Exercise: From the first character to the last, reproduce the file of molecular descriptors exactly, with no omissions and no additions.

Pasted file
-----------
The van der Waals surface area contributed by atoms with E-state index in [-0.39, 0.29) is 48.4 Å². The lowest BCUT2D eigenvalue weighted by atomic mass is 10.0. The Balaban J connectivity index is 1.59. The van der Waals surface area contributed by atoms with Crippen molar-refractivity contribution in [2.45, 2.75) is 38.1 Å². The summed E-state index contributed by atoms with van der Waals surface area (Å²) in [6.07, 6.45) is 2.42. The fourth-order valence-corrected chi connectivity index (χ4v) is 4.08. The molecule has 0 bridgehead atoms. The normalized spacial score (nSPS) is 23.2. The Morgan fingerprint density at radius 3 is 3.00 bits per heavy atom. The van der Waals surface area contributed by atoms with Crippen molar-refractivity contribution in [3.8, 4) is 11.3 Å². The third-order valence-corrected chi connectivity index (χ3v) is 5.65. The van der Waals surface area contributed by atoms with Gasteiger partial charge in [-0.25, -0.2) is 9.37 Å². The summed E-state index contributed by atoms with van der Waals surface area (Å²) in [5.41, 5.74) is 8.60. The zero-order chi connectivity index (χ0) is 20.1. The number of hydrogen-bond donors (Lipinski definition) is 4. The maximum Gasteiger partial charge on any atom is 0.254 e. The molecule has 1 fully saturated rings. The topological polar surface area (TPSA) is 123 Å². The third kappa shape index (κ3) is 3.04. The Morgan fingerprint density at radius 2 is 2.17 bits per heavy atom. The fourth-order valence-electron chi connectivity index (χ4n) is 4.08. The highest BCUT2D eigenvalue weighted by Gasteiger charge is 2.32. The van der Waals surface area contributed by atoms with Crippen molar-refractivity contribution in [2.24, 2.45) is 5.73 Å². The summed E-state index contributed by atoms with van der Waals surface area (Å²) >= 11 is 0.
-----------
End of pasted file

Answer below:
The van der Waals surface area contributed by atoms with E-state index in [-0.39, 0.29) is 48.4 Å². The lowest BCUT2D eigenvalue weighted by atomic mass is 10.0. The Balaban J connectivity index is 1.59. The van der Waals surface area contributed by atoms with Crippen molar-refractivity contribution in [2.45, 2.75) is 38.1 Å². The summed E-state index contributed by atoms with van der Waals surface area (Å²) in [6.07, 6.45) is 2.42. The fourth-order valence-corrected chi connectivity index (χ4v) is 4.08. The molecule has 0 bridgehead atoms. The normalized spacial score (nSPS) is 23.2. The Morgan fingerprint density at radius 3 is 3.00 bits per heavy atom. The van der Waals surface area contributed by atoms with Crippen molar-refractivity contribution in [3.8, 4) is 11.3 Å². The third-order valence-corrected chi connectivity index (χ3v) is 5.65. The van der Waals surface area contributed by atoms with Gasteiger partial charge in [-0.25, -0.2) is 9.37 Å². The summed E-state index contributed by atoms with van der Waals surface area (Å²) in [5.41, 5.74) is 8.60. The zero-order chi connectivity index (χ0) is 20.1. The number of hydrogen-bond donors (Lipinski definition) is 4. The maximum Gasteiger partial charge on any atom is 0.254 e. The molecule has 1 fully saturated rings. The topological polar surface area (TPSA) is 123 Å². The third kappa shape index (κ3) is 3.04. The Morgan fingerprint density at radius 2 is 2.17 bits per heavy atom. The fourth-order valence-electron chi connectivity index (χ4n) is 4.08. The highest BCUT2D eigenvalue weighted by Gasteiger charge is 2.32. The van der Waals surface area contributed by atoms with Crippen molar-refractivity contribution in [2.24, 2.45) is 5.73 Å². The summed E-state index contributed by atoms with van der Waals surface area (Å²) >= 11 is 0.